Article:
Recently, someone sent my wife and I a video about religion and Pokemon. It is no secret that Pokemon, like many other fantasy industries, draws upon mythological themes found all over the world. This is not a problem to me. I find it fascinating. In looking at this video, I wondered if anyone might have actually written on this from a scholarly perspective. Sadly, I found nothing, but I still think it could be an interesting project for anyone interested in this. I would not be surprised if some Poketubers on YouTube have engaged in such research.

What I found on Amazon was Phil Arms’s book instead. I laughed some and before too long, I decided why not see what is said? Sadly, going through, much of what I think is confirmed. Many people who write about this write with a fear that our children don’t understand fantasy from reality. I suspect it is such writers who do not understand fantasy from reality.

Let’s say something positive upfront. We should all applaud the effort to raise our children Christian. We should also applaud the effort to monitor their entertainment choices. I have no problem with that. If a parent has forbidden something like Pokemon or Harry Potter or such from their home, the children should respect that.

Still, I wonder when these children grow up and start to think differently how many of them will wind up rebelling against this kind of thinking? It has happened in many areas and many of these areas of truth. Consider the case of sex before marriage. Many people have told young people, “If you have sex before you are married, you will feel guilty.”

Some will. Sure. Some won’t. When this happens, they will wonder what else the church has lied to them about. (Note it is not a lie, but they often perceive it as a lie. A lie is not merely an untruth but something that is told as true knowing it is false or vice-versa. It is intentional.) Inerrancy and young-earth creationism are two other beliefs like this. I have seen some people ready to throw Christianity out the window because they found one “contradiction” in the Bible they couldn’t reconcile.

Note I say that last part as a believer in Inerrancy properly understood. I believe in it so much I have been a co-author on two eBooks on the topic. Those are Defining Inerrancy and Contextualizing Inerrancy. While I do hold to Inerrancy, a contradiction in Scripture would not cause me to abandon Christianity for a moment. Jesus still rose from the dead based on the historical evidence.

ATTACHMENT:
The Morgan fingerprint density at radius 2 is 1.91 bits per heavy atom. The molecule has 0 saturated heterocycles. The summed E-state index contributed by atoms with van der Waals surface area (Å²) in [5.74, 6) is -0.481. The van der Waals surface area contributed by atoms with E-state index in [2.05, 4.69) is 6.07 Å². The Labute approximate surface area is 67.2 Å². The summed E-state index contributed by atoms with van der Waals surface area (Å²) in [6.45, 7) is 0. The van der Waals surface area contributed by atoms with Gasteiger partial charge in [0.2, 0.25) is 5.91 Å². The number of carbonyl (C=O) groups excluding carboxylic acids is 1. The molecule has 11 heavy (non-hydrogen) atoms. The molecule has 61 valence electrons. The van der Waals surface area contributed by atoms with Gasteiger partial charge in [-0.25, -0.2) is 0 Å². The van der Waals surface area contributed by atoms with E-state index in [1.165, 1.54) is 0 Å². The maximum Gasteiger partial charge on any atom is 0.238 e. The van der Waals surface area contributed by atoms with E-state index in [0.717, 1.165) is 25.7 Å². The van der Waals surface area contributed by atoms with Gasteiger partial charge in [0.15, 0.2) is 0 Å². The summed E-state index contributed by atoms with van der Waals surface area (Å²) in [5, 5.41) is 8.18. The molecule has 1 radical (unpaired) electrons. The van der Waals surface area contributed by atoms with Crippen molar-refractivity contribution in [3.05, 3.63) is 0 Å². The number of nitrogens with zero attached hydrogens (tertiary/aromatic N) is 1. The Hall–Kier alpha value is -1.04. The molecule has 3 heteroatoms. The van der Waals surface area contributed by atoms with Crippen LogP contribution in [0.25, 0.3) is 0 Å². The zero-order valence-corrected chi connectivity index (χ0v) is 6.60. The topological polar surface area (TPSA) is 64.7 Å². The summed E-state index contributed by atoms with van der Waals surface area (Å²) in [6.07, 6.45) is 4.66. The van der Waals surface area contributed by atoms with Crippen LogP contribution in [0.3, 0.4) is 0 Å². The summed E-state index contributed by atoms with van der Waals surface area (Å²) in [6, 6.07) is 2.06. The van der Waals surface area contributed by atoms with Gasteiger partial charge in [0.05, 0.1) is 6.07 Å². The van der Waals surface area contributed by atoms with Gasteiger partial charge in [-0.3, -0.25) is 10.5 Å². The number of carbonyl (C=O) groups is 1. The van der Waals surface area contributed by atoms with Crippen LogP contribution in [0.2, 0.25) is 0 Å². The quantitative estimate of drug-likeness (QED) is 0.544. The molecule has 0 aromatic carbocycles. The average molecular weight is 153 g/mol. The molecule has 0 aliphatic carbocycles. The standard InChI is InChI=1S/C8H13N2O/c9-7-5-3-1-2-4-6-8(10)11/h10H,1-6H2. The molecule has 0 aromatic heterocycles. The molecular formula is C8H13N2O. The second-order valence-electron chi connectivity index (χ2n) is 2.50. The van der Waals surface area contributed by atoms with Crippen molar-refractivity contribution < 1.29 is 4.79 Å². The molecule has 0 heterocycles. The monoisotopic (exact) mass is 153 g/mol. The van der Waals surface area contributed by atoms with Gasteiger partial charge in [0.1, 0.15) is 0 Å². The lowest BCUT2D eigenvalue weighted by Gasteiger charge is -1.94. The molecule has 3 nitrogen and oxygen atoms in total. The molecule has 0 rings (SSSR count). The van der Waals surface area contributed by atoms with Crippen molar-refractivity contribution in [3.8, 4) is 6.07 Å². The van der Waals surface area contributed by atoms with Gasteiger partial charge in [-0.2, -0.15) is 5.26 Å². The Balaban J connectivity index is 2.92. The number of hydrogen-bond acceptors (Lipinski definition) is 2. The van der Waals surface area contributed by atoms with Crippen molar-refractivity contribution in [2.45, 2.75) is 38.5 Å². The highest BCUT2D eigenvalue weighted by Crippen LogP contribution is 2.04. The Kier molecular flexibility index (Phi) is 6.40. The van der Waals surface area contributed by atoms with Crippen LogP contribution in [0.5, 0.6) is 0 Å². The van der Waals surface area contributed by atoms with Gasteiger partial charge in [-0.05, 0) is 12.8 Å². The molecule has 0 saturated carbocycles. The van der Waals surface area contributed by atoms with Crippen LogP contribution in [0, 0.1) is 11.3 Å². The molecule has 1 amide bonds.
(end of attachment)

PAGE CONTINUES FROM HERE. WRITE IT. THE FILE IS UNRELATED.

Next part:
I fear that Arms’s work could be doing more of the same. He also gets a paranoia in Christians that I do not believe is fruitful to good Christian discipleship. The lines are too blurred as great writers like C.S. Lewis and J.R.R. Tolkien and others are not mentioned who often engaged in writing of a fantasy nature. If anything, this could lead to a further idea in an atheistic worldview reaching children.

On page 16, Arms tells us that much of the evil of Pokemon comes from “the deeply held belief system of some personalities at the very core of the Pokemon industrial complex.” Little problem. He never tells us who these people are. This is quite important as well since these are accusations of moral turpitude of the people involved. We should not make such claims unless we can name the people and specifically cite the references.

Does that mean that all people involved are perfectly angelic and devout Christians? Not at all. Yet that does not mean they are definitively involved in a satanic plot to control children. These claims need to be backed.

Pokemon was actually created by a man named Satoshi Tajiri. This is someone I have a great respect for also because he and I have something in common, namely Aspergers. The game was based largely on Tajiri’s love of bug collecting as a kid. This is something common with other original game makers. He was also mentored by Shigeru Miyamoto. You may not know who that is, but you have probably heard of some of his creations. These include Super Mario Brothers, The Legend of Zelda, and Donkey Kong.

Actually, Zelda hits home with me. Link, the main character, was one of my first heroes growing up. I remember going to the barber when I was young with a picture of Link from Zelda II and wanting a hairstyle like his. I had a wooden sword and shield for me that my Dad made for my pretend adventures. My wife today has given me two ocarinas. I found out later that Miyamoto based Zelda on his love of outdoor adventures and told people when he signed things like instruction manuals to the game, “On warm days, play outside.” Also, I have a friend who has written a book about The Legend of Zelda and Theology.

By the way, let’s state something here also. If the only way you can present the Gospel in media to people is something explicitly Christian, you don’t know how to really present the Gospel that well. It has been said that wherever you have a hero and a villain, somewhere you have the Gospel. This should not surprise us. Christianity is the cry of the heart of man. It is the truth that we all seek.